Assistant Professor William Mesce Discusses Pedagogy and Screenwriting

Assistant Professor William Mesce Discusses Pedagogy and Screenwriting

By Nathan McIvor Contributing Writer

Assistant Professor of Creative Writing William Mesce is the author of two dozen screenplays and a former corporate writer at HBO. His industry experienc

Mesce wrote the screenplay for Road Ends, a 1997 crime film starring Denis Hopper. (Photo courtesy of IMDB)

e serves him well in teaching a craft that, for better or worse, exists as an industrial product in mainstream Hollywood.

   In conveying the difficulties of the profession to students, Mesce describes the screenplay as “a tool for somebody else, not an end … it’s a document to be used by one-hundred fifty other people.”

   Tinseltown can be a tough on aspiring screenwriters, something Mesce learned as young man when he submitted a screenplay to a contest held by Brian De Palma, director of Scarface and The Untouchables. The rules promised that the winner’s work would be used for De Palma’s next feature film. Mesce received a meager check for winning and no further response.

   When De Palma’s next film Blow Out was released years later, Mesce noticed two lines of dialogue he had written in the film. Mesce had been duped into doing uncredited work on a film “Written and Directed by Brian De Palma.”

   Despite this rude awakening to the screenwriter’s trade, Mesce dedicated himself to the craft.  Mesce likes to impart resilience to his students because they deserve to know the reality of the trade before moving to Los Angeles. The 1997 film Road Ends, a crime thriller starring Dennis Hopper and Mariel Hemingway, remains Mesce’s best known work.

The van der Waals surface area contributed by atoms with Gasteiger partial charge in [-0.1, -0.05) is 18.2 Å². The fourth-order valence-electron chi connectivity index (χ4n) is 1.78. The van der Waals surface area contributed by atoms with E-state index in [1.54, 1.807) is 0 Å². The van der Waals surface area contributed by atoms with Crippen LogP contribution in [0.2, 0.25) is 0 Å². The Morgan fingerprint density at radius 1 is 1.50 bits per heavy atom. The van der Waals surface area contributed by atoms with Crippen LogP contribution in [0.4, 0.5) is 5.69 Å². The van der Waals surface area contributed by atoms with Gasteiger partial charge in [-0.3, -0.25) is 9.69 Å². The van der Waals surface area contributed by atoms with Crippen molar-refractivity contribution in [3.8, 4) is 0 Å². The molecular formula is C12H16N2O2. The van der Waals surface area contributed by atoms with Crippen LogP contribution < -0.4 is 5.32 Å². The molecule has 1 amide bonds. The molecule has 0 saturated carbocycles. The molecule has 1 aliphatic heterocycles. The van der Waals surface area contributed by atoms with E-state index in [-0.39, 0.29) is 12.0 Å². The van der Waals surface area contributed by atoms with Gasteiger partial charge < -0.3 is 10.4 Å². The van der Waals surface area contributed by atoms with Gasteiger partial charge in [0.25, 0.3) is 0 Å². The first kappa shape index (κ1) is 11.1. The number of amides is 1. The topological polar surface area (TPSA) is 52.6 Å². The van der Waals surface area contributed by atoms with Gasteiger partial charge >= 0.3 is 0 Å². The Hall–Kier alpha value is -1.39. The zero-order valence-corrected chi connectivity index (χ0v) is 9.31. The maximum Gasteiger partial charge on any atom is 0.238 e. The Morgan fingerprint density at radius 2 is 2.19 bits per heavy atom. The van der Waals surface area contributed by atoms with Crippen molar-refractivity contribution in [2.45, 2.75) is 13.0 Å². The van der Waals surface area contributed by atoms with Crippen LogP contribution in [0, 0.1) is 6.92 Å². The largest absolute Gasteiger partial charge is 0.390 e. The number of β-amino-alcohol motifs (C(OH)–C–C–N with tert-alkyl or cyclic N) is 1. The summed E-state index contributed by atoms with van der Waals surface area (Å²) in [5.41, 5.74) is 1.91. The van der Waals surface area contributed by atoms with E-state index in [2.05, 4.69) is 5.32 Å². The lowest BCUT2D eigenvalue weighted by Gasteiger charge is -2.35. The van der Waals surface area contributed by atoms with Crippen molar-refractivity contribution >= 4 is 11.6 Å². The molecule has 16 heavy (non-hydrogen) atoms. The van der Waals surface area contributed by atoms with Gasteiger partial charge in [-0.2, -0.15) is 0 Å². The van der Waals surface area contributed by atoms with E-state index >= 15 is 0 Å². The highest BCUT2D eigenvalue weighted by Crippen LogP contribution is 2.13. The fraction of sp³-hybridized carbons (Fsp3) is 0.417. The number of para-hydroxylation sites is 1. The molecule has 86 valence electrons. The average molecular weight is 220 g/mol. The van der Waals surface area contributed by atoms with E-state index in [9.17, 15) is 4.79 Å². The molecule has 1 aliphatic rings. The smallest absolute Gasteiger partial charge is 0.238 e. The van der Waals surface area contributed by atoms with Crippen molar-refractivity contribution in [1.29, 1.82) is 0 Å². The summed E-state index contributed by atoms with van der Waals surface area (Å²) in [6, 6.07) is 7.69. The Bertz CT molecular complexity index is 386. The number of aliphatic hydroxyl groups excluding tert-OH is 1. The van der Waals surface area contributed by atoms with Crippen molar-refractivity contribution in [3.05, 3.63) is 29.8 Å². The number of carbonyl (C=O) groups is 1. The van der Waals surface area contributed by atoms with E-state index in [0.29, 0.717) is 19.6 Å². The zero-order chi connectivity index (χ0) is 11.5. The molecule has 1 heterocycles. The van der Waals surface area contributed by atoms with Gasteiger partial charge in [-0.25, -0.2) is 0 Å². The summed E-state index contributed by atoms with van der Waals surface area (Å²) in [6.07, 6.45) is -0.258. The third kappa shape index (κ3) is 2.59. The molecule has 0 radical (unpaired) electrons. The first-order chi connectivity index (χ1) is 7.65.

After leaving HBO in 2009, Mesce found his love for teaching when a friend from graduate school asked him to teach a class at a local New Jersey college. Mesce says there is “no greater buzz than being in a classroom when it’s clicking.”

   A metropolitan man, teaching at a campus like UMF was uncharted territory for him when he joined UMF in Sept. 2017. “This one is the smallest schools I have taught at,” Mesce said. “It gives you the opportunity to have the same student several times.  A professor can watch them grow over the years and develop a bond. That could never happen in any of the other places I’ve taught at. I had the same number of students in my high school class as the entire student body here!”

   Mesce also noted the easy going demeanor typical of a small Maine town, saying “people are nicer and I find that the students have a different frame of reference from what I am used to. So far, I’ve never had a writing student who couldn’t write.”  

   Mesce found his love for movies growing up in Newark, New Jersey, where he spent his summer afternoons at the local movie theaters. Mesce credits Chinatown as his generation’s genre film, and prefers films that have “a sense of place” and lists Sam Peckinpah and Sidney Lumet as his favorite directors.

   Mesce most recent book, The Rules of Screenwriting and Why You Should Break Them was published by McFarland in 2017.